Restless audiences vs acoustic instruments

7th April 2017 | Concerts, Daily Life, Musings | 1 comment

This morning I was making soup and listening to Stephen Jardine‘s phone-in programme on BBC Radio Scotland, as I often do on a Friday morning. They were discussing whether parents should restrain their children from behaving badly in public places such as cinemas, theatres and restaurants. People had strong views on both sides. Some said it’s important to get children used to going to cultural events; others said that it is not fair to let audience members’ enjoyment be ruined by selfish behaviour.

At one point they were discussing the disapproving responses that people get from other audience members. The presenter said something like, ‘It still gives me the chills to remember the looks we got at a concert when my wife’s phone went off in the middle of a Rachmaninov piano concerto.’

My heart sank on hearing this because classical music is so often used to exemplify ‘the uptight audience’. So I thought it was just worth mentioning the difference between acoustic instruments and the amplified instruments that have become ‘the norm’ for many music fans.

If you are playing an amplified instrument, and you want the music to be louder, you simply turn up the volume. You don’t have to play differently. When the volume is loud, it doesn’t matter too much if the audience is making noise of its own, because amplification can easily compete. Not so with acoustic instruments like violins, cellos, pianos, flutes, clarinets – or indeed the traditional Spanish guitar. If you want to make more sound, you have to use your muscles and your physical effort. If you want to play quietly, you have to control the instruments with fine movements.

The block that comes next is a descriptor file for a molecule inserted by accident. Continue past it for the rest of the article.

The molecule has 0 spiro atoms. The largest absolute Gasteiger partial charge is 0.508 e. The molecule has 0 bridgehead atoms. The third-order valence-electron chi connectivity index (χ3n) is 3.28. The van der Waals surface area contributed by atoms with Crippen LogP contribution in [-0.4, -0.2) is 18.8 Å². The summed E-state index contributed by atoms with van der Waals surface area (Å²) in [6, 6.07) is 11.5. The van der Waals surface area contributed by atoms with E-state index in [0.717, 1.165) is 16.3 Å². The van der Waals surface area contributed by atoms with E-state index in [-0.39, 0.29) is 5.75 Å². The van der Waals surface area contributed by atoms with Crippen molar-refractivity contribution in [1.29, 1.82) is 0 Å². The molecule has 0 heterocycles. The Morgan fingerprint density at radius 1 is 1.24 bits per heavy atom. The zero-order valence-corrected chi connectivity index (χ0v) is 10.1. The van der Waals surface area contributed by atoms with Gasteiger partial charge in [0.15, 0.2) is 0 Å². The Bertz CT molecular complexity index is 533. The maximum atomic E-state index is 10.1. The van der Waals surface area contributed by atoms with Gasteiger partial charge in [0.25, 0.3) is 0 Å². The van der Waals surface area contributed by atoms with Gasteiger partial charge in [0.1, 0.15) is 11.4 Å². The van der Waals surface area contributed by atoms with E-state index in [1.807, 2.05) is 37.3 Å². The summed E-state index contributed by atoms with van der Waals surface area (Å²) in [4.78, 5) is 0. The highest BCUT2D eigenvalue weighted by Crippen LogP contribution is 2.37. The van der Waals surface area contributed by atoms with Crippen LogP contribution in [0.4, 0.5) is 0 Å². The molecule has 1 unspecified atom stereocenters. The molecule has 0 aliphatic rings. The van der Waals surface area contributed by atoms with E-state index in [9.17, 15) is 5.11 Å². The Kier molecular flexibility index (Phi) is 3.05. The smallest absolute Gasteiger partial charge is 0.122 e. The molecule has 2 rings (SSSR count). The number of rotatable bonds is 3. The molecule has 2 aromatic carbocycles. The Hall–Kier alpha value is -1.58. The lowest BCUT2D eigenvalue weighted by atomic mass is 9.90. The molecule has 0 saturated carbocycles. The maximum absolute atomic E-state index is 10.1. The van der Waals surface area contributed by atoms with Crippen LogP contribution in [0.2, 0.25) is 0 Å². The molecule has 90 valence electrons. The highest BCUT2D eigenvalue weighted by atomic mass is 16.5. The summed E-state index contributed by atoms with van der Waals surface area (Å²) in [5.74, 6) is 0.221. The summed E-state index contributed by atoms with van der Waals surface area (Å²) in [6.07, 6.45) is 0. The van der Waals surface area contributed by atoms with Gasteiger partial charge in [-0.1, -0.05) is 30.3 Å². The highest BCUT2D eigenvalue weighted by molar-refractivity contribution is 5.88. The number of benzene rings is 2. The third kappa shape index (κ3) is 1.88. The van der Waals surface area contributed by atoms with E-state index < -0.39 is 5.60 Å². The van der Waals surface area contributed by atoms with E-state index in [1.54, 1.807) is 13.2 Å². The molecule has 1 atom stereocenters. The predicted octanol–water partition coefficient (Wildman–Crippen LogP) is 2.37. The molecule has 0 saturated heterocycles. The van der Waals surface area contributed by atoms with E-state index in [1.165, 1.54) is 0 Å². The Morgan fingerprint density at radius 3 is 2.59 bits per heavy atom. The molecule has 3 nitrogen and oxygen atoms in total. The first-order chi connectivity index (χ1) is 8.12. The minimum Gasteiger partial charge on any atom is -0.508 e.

Players of acoustic instruments spend years learning to master their range of sound. The nuances of  tone colour, from the most delicate whisper to the cry of pain, are the point of musical expression. In concert, musicians have to focus on making those nuances work. They really want audiences to notice all the gradations.

So if audience members are making a noise, eating, drinking, taking photos and obliterating the fine details of tone colour, it makes musicians feel that their work was pointless. Yes, of course we want people to come to concerts and feel comfortable, but we also want them to understand the nature of instruments played without amplification.

1 Comment

  1. Rikky Rooksby

    With you all the way on this, Susan. Part of the task of music education now needs to be about explaining how music needs to work in non-amplified environments. This is a sub-theme of a larger one which has to do with people’s lack of respect for the act of listening itself. If I give a lecture with some musical content (as I did two weeks ago) I can guarantee that the moment I play an audio clip people will talk.


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